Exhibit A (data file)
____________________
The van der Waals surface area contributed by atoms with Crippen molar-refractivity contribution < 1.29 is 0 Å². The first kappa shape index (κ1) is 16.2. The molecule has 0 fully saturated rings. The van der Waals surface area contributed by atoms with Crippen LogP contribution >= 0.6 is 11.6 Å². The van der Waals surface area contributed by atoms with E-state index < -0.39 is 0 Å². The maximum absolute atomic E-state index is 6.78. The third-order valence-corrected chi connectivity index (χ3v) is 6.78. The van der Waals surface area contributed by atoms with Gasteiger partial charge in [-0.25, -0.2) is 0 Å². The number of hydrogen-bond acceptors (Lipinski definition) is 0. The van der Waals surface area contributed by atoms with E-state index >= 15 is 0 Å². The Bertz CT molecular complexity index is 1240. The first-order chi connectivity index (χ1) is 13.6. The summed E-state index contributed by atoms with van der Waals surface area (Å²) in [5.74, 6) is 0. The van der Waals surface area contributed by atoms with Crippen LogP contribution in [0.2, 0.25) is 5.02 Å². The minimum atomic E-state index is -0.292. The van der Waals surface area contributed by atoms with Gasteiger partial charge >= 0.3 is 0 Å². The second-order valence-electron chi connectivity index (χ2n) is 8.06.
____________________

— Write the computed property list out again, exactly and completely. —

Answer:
The van der Waals surface area contributed by atoms with Crippen molar-refractivity contribution < 1.29 is 0 Å². The first kappa shape index (κ1) is 16.2. The molecule has 0 fully saturated rings. The van der Waals surface area contributed by atoms with Crippen LogP contribution >= 0.6 is 11.6 Å². The van der Waals surface area contributed by atoms with E-state index < -0.39 is 0 Å². The maximum absolute atomic E-state index is 6.78. The third-order valence-corrected chi connectivity index (χ3v) is 6.78. The van der Waals surface area contributed by atoms with Gasteiger partial charge in [-0.25, -0.2) is 0 Å². The number of hydrogen-bond acceptors (Lipinski definition) is 0. The van der Waals surface area contributed by atoms with E-state index >= 15 is 0 Å². The Bertz CT molecular complexity index is 1240. The first-order chi connectivity index (χ1) is 13.6. The summed E-state index contributed by atoms with van der Waals surface area (Å²) in [5.74, 6) is 0. The van der Waals surface area contributed by atoms with Crippen LogP contribution in [0.2, 0.25) is 5.02 Å². The minimum atomic E-state index is -0.292. The van der Waals surface area contributed by atoms with Gasteiger partial charge >= 0.3 is 0 Å². The second-order valence-electron chi connectivity index (χ2n) is 8.06.